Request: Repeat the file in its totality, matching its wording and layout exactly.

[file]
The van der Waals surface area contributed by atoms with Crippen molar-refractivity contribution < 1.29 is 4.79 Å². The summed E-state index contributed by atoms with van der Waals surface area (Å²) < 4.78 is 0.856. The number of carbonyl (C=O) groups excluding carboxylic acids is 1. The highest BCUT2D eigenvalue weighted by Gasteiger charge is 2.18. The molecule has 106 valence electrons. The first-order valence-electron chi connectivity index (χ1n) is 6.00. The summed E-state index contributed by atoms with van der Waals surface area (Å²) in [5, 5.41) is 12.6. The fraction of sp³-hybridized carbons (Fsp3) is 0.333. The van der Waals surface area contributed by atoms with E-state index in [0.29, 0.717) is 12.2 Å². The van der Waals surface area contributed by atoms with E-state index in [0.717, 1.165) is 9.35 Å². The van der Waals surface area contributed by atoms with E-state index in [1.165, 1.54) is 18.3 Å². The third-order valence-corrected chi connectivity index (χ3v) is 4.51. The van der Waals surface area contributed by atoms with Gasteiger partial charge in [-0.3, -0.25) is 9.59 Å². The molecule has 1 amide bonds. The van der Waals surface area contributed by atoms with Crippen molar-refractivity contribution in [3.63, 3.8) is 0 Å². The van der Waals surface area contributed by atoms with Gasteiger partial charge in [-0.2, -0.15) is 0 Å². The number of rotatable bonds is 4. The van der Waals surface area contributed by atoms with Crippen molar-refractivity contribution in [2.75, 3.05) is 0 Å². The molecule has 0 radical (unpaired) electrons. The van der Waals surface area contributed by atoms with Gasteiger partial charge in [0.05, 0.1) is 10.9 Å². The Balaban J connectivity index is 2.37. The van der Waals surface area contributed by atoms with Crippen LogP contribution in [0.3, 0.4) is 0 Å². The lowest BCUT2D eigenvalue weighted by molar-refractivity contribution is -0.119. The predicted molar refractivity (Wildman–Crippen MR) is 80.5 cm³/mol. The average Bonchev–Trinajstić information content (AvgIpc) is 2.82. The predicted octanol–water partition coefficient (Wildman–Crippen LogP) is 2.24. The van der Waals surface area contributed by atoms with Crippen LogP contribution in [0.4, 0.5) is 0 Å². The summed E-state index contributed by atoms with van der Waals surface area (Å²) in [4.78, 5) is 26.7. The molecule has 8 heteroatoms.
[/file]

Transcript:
The van der Waals surface area contributed by atoms with Crippen molar-refractivity contribution < 1.29 is 4.79 Å². The summed E-state index contributed by atoms with van der Waals surface area (Å²) < 4.78 is 0.856. The number of carbonyl (C=O) groups excluding carboxylic acids is 1. The highest BCUT2D eigenvalue weighted by Gasteiger charge is 2.18. The molecule has 106 valence electrons. The first-order valence-electron chi connectivity index (χ1n) is 6.00. The summed E-state index contributed by atoms with van der Waals surface area (Å²) in [5, 5.41) is 12.6. The fraction of sp³-hybridized carbons (Fsp3) is 0.333. The van der Waals surface area contributed by atoms with E-state index in [0.29, 0.717) is 12.2 Å². The van der Waals surface area contributed by atoms with E-state index in [0.717, 1.165) is 9.35 Å². The van der Waals surface area contributed by atoms with E-state index in [1.165, 1.54) is 18.3 Å². The third-order valence-corrected chi connectivity index (χ3v) is 4.51. The van der Waals surface area contributed by atoms with Gasteiger partial charge in [-0.3, -0.25) is 9.59 Å². The molecule has 1 amide bonds. The van der Waals surface area contributed by atoms with Crippen molar-refractivity contribution in [3.63, 3.8) is 0 Å². The van der Waals surface area contributed by atoms with Gasteiger partial charge in [-0.2, -0.15) is 0 Å². The number of rotatable bonds is 4. The van der Waals surface area contributed by atoms with Crippen molar-refractivity contribution in [2.75, 3.05) is 0 Å². The molecule has 0 radical (unpaired) electrons. The van der Waals surface area contributed by atoms with Gasteiger partial charge in [0.05, 0.1) is 10.9 Å². The Balaban J connectivity index is 2.37. The van der Waals surface area contributed by atoms with Crippen LogP contribution in [0.3, 0.4) is 0 Å². The lowest BCUT2D eigenvalue weighted by molar-refractivity contribution is -0.119. The predicted molar refractivity (Wildman–Crippen MR) is 80.5 cm³/mol. The average Bonchev–Trinajstić information content (AvgIpc) is 2.82. The predicted octanol–water partition coefficient (Wildman–Crippen LogP) is 2.24. The van der Waals surface area contributed by atoms with Crippen LogP contribution in [0.4, 0.5) is 0 Å². The summed E-state index contributed by atoms with van der Waals surface area (Å²) in [4.78, 5) is 26.7. The molecule has 8 heteroatoms.